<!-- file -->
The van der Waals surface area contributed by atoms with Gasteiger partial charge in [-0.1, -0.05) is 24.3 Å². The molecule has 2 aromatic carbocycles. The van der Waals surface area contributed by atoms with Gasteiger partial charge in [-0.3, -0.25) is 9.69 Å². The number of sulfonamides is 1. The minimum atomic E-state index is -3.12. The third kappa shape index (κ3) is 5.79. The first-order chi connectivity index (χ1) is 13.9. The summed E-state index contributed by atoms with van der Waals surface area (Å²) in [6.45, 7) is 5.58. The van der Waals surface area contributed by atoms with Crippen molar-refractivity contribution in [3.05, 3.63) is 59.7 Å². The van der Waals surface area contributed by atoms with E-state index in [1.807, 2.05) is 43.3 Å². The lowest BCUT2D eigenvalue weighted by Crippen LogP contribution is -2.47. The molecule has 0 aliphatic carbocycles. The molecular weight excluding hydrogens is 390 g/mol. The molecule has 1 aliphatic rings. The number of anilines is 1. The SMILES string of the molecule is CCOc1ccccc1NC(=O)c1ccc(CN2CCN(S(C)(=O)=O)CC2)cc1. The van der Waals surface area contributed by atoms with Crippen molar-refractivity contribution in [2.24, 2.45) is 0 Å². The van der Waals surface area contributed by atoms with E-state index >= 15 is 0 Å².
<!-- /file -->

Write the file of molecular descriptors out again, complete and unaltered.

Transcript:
The van der Waals surface area contributed by atoms with Gasteiger partial charge in [-0.1, -0.05) is 24.3 Å². The molecule has 2 aromatic carbocycles. The van der Waals surface area contributed by atoms with Gasteiger partial charge in [-0.3, -0.25) is 9.69 Å². The number of sulfonamides is 1. The minimum atomic E-state index is -3.12. The third kappa shape index (κ3) is 5.79. The first-order chi connectivity index (χ1) is 13.9. The summed E-state index contributed by atoms with van der Waals surface area (Å²) in [6.45, 7) is 5.58. The van der Waals surface area contributed by atoms with Crippen molar-refractivity contribution in [3.05, 3.63) is 59.7 Å². The van der Waals surface area contributed by atoms with E-state index in [1.807, 2.05) is 43.3 Å². The lowest BCUT2D eigenvalue weighted by Crippen LogP contribution is -2.47. The molecule has 0 aliphatic carbocycles. The molecular weight excluding hydrogens is 390 g/mol. The molecule has 1 aliphatic rings. The number of anilines is 1. The SMILES string of the molecule is CCOc1ccccc1NC(=O)c1ccc(CN2CCN(S(C)(=O)=O)CC2)cc1. The van der Waals surface area contributed by atoms with Crippen molar-refractivity contribution in [2.24, 2.45) is 0 Å². The van der Waals surface area contributed by atoms with E-state index >= 15 is 0 Å².